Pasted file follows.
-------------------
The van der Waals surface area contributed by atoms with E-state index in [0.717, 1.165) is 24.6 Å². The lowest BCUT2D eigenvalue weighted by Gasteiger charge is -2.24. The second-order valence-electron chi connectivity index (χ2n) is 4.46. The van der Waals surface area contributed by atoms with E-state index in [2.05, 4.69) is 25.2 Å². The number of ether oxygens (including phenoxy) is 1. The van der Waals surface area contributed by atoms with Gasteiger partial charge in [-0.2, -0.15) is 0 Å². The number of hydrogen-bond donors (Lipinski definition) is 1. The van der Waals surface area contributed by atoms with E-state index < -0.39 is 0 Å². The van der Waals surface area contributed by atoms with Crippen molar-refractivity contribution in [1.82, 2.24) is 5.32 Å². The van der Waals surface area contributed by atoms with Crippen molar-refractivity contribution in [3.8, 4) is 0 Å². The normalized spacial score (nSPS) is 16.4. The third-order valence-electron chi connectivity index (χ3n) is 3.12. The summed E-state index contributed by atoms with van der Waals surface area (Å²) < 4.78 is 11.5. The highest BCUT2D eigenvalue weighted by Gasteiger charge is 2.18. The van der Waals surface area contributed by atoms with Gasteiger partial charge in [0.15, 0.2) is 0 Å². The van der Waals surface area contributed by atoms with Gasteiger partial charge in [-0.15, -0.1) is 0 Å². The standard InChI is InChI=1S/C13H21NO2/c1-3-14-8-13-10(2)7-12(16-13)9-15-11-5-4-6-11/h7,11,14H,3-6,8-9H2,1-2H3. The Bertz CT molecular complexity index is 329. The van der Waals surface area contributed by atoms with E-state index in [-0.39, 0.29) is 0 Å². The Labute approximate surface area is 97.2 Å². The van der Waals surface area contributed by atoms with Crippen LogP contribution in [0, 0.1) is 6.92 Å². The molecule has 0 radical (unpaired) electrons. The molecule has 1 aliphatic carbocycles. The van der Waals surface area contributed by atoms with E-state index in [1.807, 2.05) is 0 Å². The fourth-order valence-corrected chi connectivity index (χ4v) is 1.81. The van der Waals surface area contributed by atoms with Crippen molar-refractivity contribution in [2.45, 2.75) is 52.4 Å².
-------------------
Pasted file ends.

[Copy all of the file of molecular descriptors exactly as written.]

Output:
The van der Waals surface area contributed by atoms with E-state index in [0.717, 1.165) is 24.6 Å². The lowest BCUT2D eigenvalue weighted by Gasteiger charge is -2.24. The second-order valence-electron chi connectivity index (χ2n) is 4.46. The van der Waals surface area contributed by atoms with E-state index in [2.05, 4.69) is 25.2 Å². The number of ether oxygens (including phenoxy) is 1. The van der Waals surface area contributed by atoms with Gasteiger partial charge in [-0.2, -0.15) is 0 Å². The number of hydrogen-bond donors (Lipinski definition) is 1. The van der Waals surface area contributed by atoms with E-state index < -0.39 is 0 Å². The van der Waals surface area contributed by atoms with Crippen molar-refractivity contribution in [1.82, 2.24) is 5.32 Å². The van der Waals surface area contributed by atoms with Crippen molar-refractivity contribution in [3.8, 4) is 0 Å². The normalized spacial score (nSPS) is 16.4. The third-order valence-electron chi connectivity index (χ3n) is 3.12. The summed E-state index contributed by atoms with van der Waals surface area (Å²) < 4.78 is 11.5. The highest BCUT2D eigenvalue weighted by Gasteiger charge is 2.18. The van der Waals surface area contributed by atoms with Gasteiger partial charge in [0.15, 0.2) is 0 Å². The van der Waals surface area contributed by atoms with Gasteiger partial charge in [-0.15, -0.1) is 0 Å². The standard InChI is InChI=1S/C13H21NO2/c1-3-14-8-13-10(2)7-12(16-13)9-15-11-5-4-6-11/h7,11,14H,3-6,8-9H2,1-2H3. The Bertz CT molecular complexity index is 329. The van der Waals surface area contributed by atoms with E-state index in [-0.39, 0.29) is 0 Å². The Labute approximate surface area is 97.2 Å². The van der Waals surface area contributed by atoms with Crippen LogP contribution in [0, 0.1) is 6.92 Å². The molecule has 0 radical (unpaired) electrons. The molecule has 1 aliphatic carbocycles. The van der Waals surface area contributed by atoms with E-state index in [1.807, 2.05) is 0 Å². The fourth-order valence-corrected chi connectivity index (χ4v) is 1.81. The van der Waals surface area contributed by atoms with Crippen molar-refractivity contribution in [2.45, 2.75) is 52.4 Å².